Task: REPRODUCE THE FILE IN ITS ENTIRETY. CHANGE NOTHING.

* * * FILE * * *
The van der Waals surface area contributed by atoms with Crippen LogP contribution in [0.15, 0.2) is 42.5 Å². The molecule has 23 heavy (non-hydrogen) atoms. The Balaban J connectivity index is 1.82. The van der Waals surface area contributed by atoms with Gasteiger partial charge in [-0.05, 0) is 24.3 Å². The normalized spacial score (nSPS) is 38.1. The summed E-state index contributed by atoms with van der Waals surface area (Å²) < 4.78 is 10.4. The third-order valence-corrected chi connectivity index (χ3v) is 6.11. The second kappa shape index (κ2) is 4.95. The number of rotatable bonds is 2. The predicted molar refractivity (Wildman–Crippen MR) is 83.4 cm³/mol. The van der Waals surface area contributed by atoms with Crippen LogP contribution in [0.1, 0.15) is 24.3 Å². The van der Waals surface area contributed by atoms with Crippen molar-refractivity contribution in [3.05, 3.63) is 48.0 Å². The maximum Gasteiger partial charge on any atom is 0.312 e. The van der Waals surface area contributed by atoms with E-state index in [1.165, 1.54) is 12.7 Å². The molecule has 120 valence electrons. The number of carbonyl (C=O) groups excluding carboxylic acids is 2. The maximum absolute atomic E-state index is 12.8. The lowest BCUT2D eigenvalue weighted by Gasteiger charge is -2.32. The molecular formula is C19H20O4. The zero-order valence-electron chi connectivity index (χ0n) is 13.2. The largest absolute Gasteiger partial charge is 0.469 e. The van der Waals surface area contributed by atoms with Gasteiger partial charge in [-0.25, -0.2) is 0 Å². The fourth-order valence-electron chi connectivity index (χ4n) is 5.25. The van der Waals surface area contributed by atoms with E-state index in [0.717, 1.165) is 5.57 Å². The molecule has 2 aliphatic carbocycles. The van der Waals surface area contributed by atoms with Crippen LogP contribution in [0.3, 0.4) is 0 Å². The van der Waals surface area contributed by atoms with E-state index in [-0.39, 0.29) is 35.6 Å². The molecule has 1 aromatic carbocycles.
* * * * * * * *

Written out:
The van der Waals surface area contributed by atoms with Crippen LogP contribution in [0.15, 0.2) is 42.5 Å². The molecule has 23 heavy (non-hydrogen) atoms. The Balaban J connectivity index is 1.82. The van der Waals surface area contributed by atoms with Gasteiger partial charge in [-0.05, 0) is 24.3 Å². The normalized spacial score (nSPS) is 38.1. The summed E-state index contributed by atoms with van der Waals surface area (Å²) < 4.78 is 10.4. The third-order valence-corrected chi connectivity index (χ3v) is 6.11. The second kappa shape index (κ2) is 4.95. The number of rotatable bonds is 2. The predicted molar refractivity (Wildman–Crippen MR) is 83.4 cm³/mol. The van der Waals surface area contributed by atoms with Crippen LogP contribution in [0.1, 0.15) is 24.3 Å². The van der Waals surface area contributed by atoms with Crippen molar-refractivity contribution in [3.05, 3.63) is 48.0 Å². The maximum Gasteiger partial charge on any atom is 0.312 e. The van der Waals surface area contributed by atoms with E-state index in [1.165, 1.54) is 12.7 Å². The molecule has 120 valence electrons. The number of carbonyl (C=O) groups excluding carboxylic acids is 2. The maximum absolute atomic E-state index is 12.8. The lowest BCUT2D eigenvalue weighted by Gasteiger charge is -2.32. The molecular formula is C19H20O4. The zero-order valence-electron chi connectivity index (χ0n) is 13.2. The largest absolute Gasteiger partial charge is 0.469 e. The van der Waals surface area contributed by atoms with Gasteiger partial charge in [-0.25, -0.2) is 0 Å². The fourth-order valence-electron chi connectivity index (χ4n) is 5.25. The van der Waals surface area contributed by atoms with E-state index in [0.717, 1.165) is 5.57 Å². The molecule has 2 aliphatic carbocycles. The van der Waals surface area contributed by atoms with Crippen LogP contribution in [0.3, 0.4) is 0 Å². The van der Waals surface area contributed by atoms with E-state index in [-0.39, 0.29) is 35.6 Å². The molecule has 1 aromatic carbocycles.